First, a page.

Airbus Could Cut 10% Of Staff As Demand For Aircraft Drops

European aircraft manufacturer Airbus is reported to be eyeing substantial layoffs amid the global downturn in travel demand. The planemaker was reported by the Telegraph yesterday to be eyeing up to 10,000 job losses in a bid to cut costs.

Coronavirus Airbus
Airbus could lay off as many as 10,000 employees. Photo: Airbus

Up to 10% of workforce could go

European aerospace giant Airbus is reportedly looking to ax as many as 10,000 jobs in a bid to cut costs. As reported in the Telegraph yesterday, the planemaker is due to hold a conference call with its chiefs to figure out where to make these cuts. The call is scheduled for next week, although it may be the end of the month before unions are briefed on the proposals.

One source speaking to the Telegraph described the job cuts as “imminent and savage,” likening the situation to that at rival manufacturer Boeing. The US aerospace company previously cut 10% of its workforce to save money during the crisis, and something similar is likely to come out of Airbus too.

An Airbus spokesperson explained the situation to Reuters, saying,

“Over the last few weeks, Airbus has implemented a number of financial, operational and social measures in order to adapt to the severe health and economic impact of the COVID-19 crisis.

“The company will continue to take all necessary measures to ensure the future of Airbus in cooperation with its social partners.”

Airbus production line
The planemaker wants to ensure its future. Photo: Getty Images

Guillaume Faury, chief executive at Airbus, is expected to provide an update to managers this week. Just last week, he told staff that the company’s survival was at stake, saying it was “in the midst of the gravest crisis the industry has ever known.” Now, it seems drastic measures may be necessary to ensure its long-term financial health.

No disclosure until end of May

Under French law, no restructuring plans are allowed to be announced until a thorough consultation is undertaken. This needs to be done in partnership with trade unions and will take until at least the end of the month to complete.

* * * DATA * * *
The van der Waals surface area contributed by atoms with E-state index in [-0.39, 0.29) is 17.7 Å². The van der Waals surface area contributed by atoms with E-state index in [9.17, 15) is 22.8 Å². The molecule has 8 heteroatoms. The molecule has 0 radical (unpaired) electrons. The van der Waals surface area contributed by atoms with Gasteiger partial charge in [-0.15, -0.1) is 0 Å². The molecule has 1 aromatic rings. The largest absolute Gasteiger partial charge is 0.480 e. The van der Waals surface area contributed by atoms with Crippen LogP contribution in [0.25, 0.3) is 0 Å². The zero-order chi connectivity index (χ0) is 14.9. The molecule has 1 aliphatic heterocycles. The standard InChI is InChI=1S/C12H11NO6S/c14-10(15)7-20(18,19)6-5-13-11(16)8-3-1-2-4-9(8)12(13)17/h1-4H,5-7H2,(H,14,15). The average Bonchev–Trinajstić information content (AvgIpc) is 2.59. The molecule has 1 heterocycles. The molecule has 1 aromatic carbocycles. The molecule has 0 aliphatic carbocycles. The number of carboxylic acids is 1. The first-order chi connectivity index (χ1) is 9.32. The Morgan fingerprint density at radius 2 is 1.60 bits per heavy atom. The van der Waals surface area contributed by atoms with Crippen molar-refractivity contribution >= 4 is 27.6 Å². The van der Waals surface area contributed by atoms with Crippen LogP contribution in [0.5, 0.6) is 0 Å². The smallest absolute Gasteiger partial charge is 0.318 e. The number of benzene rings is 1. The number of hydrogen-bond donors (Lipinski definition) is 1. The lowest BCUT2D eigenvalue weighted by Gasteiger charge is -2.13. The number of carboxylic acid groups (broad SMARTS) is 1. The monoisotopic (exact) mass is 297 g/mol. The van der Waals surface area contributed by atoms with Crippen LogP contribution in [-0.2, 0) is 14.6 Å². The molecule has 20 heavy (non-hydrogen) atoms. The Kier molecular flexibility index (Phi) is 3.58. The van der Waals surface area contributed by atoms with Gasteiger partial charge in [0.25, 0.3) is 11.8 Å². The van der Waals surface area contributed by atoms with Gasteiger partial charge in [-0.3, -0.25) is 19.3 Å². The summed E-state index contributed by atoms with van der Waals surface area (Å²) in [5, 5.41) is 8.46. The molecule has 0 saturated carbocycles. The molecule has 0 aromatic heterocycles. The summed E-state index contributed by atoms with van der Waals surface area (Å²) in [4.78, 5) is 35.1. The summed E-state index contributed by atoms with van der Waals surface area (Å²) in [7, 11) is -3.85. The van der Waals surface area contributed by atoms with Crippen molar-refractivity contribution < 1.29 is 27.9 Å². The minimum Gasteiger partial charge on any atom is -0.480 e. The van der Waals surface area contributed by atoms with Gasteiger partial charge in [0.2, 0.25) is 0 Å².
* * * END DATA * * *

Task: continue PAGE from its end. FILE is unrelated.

A320 factory
No confirmation will be provided until at least the end of the month. Photo: Airbus

With 135,000 staff worldwide, many will be feeling apprehensive about where the cuts will hit. Although Airbus has said it’s too early to talk numbers, the order of magnitude is highly likely to run into the thousands.

Airbus has already temporarily furloughed a number of employees and is meeting with unions today to discuss progress on more furlough schemes. The company is relying on government funding for these furloughed workers, as France, Britain and Germany have all put schemes in place to reduce the cost of keeping these workers on the books.

Executive ‘population review’

Reuters further reports that the company has already begun a review of its executive population. This was starting to take shape even before the challenges presented by COVID-19, as Faury sought to reverse a sharp growth in the number of senior employees at the company.

Airbus, 2019, Deliveries
The planemaker is cutting output by a third. Photo: Getty Images

Aside from execs, there are likely to be fewer requirements for workers on the factory floor. Airbus has already disclosed deep production cuts, forecasting a prolonged slump in demand with fewer new jets required.

Airbus could look at early retirements, as a large proportion of its workers are approaching the required age. Reuters says that an estimated 37% of the workforce is within 10 years of retiring, many of whom will not be replaced as the company moves towards a more digital future.